“We are the first generation to feel the sting of climate change, and the last generation that can do something about it.” — Jay Inslee
The recently concluded Climate COP21 meeting at Paris reinforced a simple but very strong concept — the climate challenge is too big for any one country to solve on its own. Coping with the issue requires concerted and collective action rising from the local to the global levels. However, what needs to be done has extremely wide variants and that has really been the bone of contention during the climate negotiations process spanning the past two decades. Countries have fought over historical responsibilities, relative capacities to act, varying degrees of climate impacts and a whole range of other variables — each country’s national interest ultimately overriding the collective international necessity to act.
Amidst all the political confusion and technical controversies surrounding climate change, a recent report by researchers at Oxford University provided a very clear message — planting trees provides the most cost-effective and lowest risk solution to the climate crisis. The report concludes that out of all the innovative emission-reducing technologies that were studied, nature’s own simple solution was the best one — plant a tree.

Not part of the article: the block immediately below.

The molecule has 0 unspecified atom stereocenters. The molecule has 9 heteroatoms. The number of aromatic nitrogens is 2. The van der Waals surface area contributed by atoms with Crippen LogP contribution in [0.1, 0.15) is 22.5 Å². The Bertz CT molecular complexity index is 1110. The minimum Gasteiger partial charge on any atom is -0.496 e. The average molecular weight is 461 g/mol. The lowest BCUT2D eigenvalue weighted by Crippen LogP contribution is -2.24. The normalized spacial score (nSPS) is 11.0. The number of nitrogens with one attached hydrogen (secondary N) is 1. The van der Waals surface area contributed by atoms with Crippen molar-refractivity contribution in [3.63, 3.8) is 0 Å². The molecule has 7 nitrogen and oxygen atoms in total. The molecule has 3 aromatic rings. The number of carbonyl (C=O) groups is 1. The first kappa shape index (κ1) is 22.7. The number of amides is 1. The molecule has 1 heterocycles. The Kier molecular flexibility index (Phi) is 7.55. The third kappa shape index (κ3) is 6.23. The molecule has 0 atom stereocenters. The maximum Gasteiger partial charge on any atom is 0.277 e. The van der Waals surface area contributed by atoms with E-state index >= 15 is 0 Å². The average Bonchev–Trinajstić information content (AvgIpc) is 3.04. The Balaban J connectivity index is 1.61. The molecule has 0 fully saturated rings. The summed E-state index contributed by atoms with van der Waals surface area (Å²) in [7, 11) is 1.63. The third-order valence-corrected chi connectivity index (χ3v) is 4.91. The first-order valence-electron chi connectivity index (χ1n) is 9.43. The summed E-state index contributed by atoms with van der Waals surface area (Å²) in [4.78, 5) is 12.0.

This is also the message that lies at the heart of Khyber-Pakhtunkhwa’s (K-P) flagship project, the Billion Tree Tsunami, which grew out of the ruling party’s push for Green Growth and which is now the leading initiative on this front. Last year, the project was acknowledged and formally registered under the global Bonn Challenge, a voluntary regime set up under the UNFCCC umbrella for restoring 350 million hectares of forests around the world. K-P, through this project, became the first sub-national entity in the world to enter this monitored regime, which also includes big forest countries such as the US, India and Brazil. At the COP21 meeting in Paris, K-P was honoured as one of the global “forest restoration leaders” along with Mexico, Honduras, Costa Rica and India — all voluntarily carrying out large afforestation and forest preservation projects to tackle global climate change.